Review: 'Through the Shadowlands’ describes Julie Rehmeyer's ME/CFS Odyssey
I should note at the outset that this review is based on an audio version of the galleys and the epilogue from the finished work. Julie Rehmeyer sent me the final version as a PDF, but for some reason my text to voice software (Kurzweil) had issues with it. I understand that it is...
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Guardian online - anti-inflammatories may lower heart attack risk

Discussion in 'Other Health News and Research' started by Hilary, Aug 28, 2017.

  1. Hilary

    Hilary Senior Member

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  2. AndyPR

    AndyPR Senior Member

    Teaser in case anyone isn't sure about clicking through.
    ETA: From Wikipedia
    https://en.wikipedia.org/wiki/Canakinumab
     
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  3. RogerBlack

    RogerBlack Senior Member

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    No, it's not - quite - as simple as this. But there is a major element of truth.
    The cost of one dose is ~$10000

    https://www.nice.org.uk/advice/esnm23/chapter/Key-points-from-the-evidence

    The cost of even quite intensive other interventions (lifestyle to reduce reccurance risk) may be lots lower than this. Never mind aspirin.


    Paper at:
    http://www.nejm.org/doi/full/10.1056/NEJMoa1707914#t=article

    [​IMG]

    Seems to be the money shot.
    The hazard ratio climbing back towards 1 for the 300mg dose leaves me wondering if there could be major statistical artifacts. I'd need to dig deeper into it.

    The best case reduction of ~15% seems also questionable - $10K or so is a lot of money you can plow into nonpharmaceutical risk reduction.
     
    Last edited: Aug 28, 2017
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  4. anni66

    anni66 mum to ME daughter

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    Choleresterol is the elephant in the room. They desparately need to find other uses for statins.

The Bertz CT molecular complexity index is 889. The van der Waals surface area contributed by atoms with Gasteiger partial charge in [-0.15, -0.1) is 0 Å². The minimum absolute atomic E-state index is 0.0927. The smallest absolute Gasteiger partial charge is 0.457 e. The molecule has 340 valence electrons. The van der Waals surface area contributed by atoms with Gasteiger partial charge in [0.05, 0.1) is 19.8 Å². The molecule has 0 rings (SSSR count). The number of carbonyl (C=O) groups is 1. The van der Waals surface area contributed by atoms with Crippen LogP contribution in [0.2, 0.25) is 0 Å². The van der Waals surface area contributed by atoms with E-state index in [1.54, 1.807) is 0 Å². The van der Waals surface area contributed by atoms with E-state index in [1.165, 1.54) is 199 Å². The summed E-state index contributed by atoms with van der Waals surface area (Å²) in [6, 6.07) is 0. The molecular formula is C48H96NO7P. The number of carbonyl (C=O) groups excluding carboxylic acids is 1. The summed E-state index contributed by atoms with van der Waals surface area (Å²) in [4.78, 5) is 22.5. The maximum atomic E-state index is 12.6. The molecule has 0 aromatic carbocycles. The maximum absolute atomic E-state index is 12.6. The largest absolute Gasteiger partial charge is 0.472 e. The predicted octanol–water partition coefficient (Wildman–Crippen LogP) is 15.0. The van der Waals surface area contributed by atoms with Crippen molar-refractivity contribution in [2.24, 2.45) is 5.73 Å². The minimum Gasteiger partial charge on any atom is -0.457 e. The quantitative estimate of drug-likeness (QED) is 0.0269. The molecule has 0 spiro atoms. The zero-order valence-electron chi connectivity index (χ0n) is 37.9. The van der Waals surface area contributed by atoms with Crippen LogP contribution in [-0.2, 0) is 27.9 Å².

Insulin resistance is one of the largest drivers of inflammation.
     
  5. anni66

    anni66 mum to ME daughter

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  6. Woolie

    Woolie Senior Member

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    That's in the US, right? What would be the cost of this drug in the UK? I'm not sure of the magnitude of the US markup on drugs. I seem to recall its pretty huge (especially for drugs whose cost may include special medical services like infusions).
     
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  7. RogerBlack

    RogerBlack Senior Member

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    The NICE page gave the UK cost, which was about the same as a quick googling of the price in the US.
     
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  8. Woolie

    Woolie Senior Member

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    @RogerBlack, I just read this interesting article:

    http://www.theaustralian.com.au/bus...g/news-story/3a01f2552e0fe4fdd79b3059a03bfef3

    Its suggests that the currently high price of this drug is driven largely by the rarity of the conditions it treats (so few opportunities to recoup profits), and that that would change if it became a more widely used drug:
    Interestingly, this would also lower the price for those with rare diseases too.

    (This could be important us - this drug might turn out to be useful for a subset of us).
     
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  9. Gingergrrl

    Gingergrrl Senior Member

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    Does anyone know if this statistic is accurate? I'm curious in regard to a family member who had a heart attack a few months ago (not myself) and although was put on a statin, a beta blocker, and a blood thinner b/c had balloon angioplasty and stent put in during an emergency surgery post heart attack, given this person's history, I am doubtful he will continue with the meds long-term (or even short-term).

    I'm confused how this would help to prevent a second heart attack? It is a MAB drug (monoclonal antibody) so I assume in the same class as Rituximab but it is to prevent heart attacks? Is it given via IV or injection? Sorry for my confusion!

    Yes, all drug prices are jacked up in the US and no price caps are placed on Pharma which is the most powerful lobby in the country (except maybe the NRA)?
     

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